dc.contributor.authorFERNANDEZ, FELIX EUGENIO.en_US
dc.date.issued1987en_US
dc.publisherThe University of Arizona.en_US
dc.rightsCopyright © is held by the author. Digital access to this material is made possible by the University Libraries, University of Arizona. Further transmission, reproduction or presentation (such as public display or performance) of protected items is prohibited except with permission of the author.en_US
dc.description.abstractCurrent technology has made possible the fabrication of multilayered optical elements for soft x-ray radiation. These structures find a variety of important applications. Difficulties in the design and fabrication of multilayers for soft x-rays are related to the lack of information about the properties of materials in the very thin layers (~5-100 Å) required. Imperfections cause the measured optical properties of the multilayers to deviate strongly from ideal behavior. Realistic calculations of reflectance must take these imperfections into account. We review the pertinent theory, with attention to the problem of including non-ideal properties. We also review characterization techniques suitable for the measurement of relevant structural and stoichiometric parameters of the multilayer. A detailed characterization procedure is presented. This procedure is capable of accurately determining the layer thicknesses, material densities, interfacial rms roughness or diffusion values, crystalline structure, concentration of contaminants, and extent of surface oxidation. The techniques used included low-angle x-ray θ-2θ diffraction with parallel-beam and Bragg-Brentano geometries, wide-film Debye-Scherrer ("Read") camera and Seemann-Bohlin diffractometer, Rutherford backscattering spectroscopy, and transmission electron microscopy. Si/W multilayer mirrors were designed for normal-incidence 210 Å radiation. Samples were fabricated using a magnetically-confined-plasma dc-triode sputtering technique. Our characterization procedure was applied to these samples. To our knowledge, this is the first time such a comprehensive set of characterization techniques has been applied to a multilayer x-ray optical element. The same samples were tested with synchrotron radiation over a wide spectral range, and for several incidence angles. The measured reflectance is in excellent agreement with curves calculated using the information obtained from the characterization results, with no adjustable parameters. The Si/W combination is shown to have good layering characteristics. The near-normal reflectance of the multilayers was 20 to 30 times better than the reflectivity of the best single-surface mirrors at the same wavelengths.en_US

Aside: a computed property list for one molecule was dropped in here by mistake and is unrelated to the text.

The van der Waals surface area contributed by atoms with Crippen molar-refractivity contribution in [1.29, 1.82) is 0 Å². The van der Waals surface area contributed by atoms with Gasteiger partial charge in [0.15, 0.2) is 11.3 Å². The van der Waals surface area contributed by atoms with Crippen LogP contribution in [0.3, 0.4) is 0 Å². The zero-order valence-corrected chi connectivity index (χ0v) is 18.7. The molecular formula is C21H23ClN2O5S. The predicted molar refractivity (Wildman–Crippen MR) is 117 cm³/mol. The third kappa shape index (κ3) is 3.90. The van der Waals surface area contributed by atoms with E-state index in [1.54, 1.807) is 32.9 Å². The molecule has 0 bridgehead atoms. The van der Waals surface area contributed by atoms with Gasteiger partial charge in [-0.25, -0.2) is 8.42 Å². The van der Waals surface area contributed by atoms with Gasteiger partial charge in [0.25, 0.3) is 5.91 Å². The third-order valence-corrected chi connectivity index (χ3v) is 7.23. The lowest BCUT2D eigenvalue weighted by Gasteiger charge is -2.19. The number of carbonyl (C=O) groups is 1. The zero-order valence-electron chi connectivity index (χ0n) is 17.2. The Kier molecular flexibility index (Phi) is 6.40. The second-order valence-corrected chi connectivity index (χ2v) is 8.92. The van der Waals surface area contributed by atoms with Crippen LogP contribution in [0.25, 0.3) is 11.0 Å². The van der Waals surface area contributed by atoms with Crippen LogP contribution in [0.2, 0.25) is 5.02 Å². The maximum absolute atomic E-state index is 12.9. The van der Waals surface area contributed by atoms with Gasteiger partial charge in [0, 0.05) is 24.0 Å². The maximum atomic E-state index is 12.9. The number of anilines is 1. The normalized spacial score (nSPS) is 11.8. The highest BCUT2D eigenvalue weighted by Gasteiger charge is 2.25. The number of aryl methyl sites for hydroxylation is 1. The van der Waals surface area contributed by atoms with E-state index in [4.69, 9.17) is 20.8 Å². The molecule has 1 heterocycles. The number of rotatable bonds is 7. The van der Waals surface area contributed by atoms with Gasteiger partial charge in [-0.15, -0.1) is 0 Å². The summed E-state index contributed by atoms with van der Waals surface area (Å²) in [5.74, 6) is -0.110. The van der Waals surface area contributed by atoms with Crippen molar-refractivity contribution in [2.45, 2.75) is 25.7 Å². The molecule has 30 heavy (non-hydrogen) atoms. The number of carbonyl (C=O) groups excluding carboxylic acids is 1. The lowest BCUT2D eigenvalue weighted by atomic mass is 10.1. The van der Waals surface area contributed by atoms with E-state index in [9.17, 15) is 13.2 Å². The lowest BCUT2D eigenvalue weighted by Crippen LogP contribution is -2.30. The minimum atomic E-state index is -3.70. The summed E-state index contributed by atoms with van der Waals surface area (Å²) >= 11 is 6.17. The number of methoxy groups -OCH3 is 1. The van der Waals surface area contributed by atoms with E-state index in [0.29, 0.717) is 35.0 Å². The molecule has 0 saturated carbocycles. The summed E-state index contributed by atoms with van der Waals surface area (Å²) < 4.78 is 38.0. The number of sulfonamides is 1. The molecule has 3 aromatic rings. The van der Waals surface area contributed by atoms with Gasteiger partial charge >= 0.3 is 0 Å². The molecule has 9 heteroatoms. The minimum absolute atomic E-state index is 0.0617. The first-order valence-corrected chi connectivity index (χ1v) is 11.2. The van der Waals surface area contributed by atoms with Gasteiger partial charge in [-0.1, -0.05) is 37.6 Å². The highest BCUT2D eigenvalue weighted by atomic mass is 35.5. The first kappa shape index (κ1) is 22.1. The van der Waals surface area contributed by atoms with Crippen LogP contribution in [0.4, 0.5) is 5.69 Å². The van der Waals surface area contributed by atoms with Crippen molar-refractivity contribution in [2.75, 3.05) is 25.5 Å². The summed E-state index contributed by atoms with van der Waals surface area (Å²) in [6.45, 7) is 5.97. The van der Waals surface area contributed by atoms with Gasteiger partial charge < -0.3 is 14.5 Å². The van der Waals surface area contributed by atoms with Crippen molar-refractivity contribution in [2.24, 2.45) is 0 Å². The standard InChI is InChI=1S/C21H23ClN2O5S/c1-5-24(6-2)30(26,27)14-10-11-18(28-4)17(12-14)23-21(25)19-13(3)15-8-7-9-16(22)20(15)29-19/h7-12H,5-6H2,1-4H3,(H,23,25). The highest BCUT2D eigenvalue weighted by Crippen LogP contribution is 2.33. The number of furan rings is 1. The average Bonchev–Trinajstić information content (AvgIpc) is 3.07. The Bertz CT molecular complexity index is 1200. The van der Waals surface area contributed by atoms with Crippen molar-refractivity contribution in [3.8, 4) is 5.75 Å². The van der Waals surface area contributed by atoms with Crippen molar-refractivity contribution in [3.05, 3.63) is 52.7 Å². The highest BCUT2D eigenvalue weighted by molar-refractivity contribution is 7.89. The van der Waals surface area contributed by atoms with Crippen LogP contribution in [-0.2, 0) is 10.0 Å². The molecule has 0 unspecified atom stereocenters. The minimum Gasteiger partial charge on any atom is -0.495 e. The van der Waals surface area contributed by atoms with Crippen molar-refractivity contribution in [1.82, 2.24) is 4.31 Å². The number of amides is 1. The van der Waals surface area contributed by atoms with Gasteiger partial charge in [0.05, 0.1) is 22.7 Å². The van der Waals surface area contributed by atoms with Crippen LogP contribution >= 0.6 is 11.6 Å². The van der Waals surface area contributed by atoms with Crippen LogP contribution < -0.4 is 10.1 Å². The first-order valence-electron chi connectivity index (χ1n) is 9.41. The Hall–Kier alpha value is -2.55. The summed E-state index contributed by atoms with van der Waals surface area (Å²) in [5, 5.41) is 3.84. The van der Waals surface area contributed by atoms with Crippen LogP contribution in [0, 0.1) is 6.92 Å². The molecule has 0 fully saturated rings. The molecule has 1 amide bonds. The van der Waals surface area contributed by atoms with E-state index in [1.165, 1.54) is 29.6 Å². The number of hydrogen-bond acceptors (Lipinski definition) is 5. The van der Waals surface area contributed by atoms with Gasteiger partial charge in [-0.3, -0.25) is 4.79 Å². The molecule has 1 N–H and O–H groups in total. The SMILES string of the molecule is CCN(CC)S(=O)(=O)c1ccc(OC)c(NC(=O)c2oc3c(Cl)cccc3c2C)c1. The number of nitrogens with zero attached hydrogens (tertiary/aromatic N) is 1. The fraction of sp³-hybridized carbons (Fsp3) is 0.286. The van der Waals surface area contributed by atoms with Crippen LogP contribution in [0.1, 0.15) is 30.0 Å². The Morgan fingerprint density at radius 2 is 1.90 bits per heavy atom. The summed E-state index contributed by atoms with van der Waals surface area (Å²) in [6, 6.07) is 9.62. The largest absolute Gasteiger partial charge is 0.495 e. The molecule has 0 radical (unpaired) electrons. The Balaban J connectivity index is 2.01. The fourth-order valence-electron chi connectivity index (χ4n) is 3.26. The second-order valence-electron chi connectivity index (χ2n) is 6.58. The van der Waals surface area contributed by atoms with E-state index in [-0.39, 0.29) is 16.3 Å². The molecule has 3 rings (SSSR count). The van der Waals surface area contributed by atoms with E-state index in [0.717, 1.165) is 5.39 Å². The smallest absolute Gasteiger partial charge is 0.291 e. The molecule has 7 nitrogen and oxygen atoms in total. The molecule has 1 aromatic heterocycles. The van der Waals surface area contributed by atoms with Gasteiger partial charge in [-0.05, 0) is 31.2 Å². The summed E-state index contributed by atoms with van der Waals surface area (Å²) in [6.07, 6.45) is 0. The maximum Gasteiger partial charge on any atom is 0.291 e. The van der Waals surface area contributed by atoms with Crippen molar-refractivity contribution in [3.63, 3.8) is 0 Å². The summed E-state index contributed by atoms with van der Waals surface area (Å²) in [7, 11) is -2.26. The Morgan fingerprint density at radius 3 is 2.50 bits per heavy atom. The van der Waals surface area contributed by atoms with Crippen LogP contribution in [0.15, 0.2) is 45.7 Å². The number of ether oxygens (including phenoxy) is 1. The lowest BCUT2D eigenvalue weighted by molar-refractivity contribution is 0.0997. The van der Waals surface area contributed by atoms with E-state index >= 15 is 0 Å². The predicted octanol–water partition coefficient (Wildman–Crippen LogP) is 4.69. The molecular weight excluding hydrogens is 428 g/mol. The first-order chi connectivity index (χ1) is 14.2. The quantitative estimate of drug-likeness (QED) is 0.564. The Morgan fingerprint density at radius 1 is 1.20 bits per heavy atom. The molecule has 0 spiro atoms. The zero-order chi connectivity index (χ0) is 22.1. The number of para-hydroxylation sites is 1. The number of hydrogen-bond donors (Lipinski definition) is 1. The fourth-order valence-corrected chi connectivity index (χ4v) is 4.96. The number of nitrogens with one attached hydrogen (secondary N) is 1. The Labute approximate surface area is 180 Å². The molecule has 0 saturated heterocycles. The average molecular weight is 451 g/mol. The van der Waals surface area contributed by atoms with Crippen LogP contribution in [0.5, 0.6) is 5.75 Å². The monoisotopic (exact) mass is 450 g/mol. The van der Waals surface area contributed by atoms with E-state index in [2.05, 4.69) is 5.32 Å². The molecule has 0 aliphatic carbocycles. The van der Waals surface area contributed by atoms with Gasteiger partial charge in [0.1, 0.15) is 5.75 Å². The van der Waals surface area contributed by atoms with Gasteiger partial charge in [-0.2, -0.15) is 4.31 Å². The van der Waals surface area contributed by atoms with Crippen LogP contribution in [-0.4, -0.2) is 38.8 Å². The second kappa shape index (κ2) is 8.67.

dc.typetexten_US
dc.typeDissertation-Reproduction (electronic)en_US
dc.subjectX-ray optics.en_US
dc.subjectThin films, Multilayered.en_US
dc.subjectGrenz rays.en_US
thesis.degree.namePh.D.en_US
thesis.degree.leveldoctoralen_US
thesis.degree.disciplineOptical Sciencesen_US
thesis.degree.disciplineGraduate Collegeen_US
thesis.degree.grantorUniversity of Arizonaen_US
dc.identifier.proquest8727925en_US
dc.identifier.oclc699819530en_US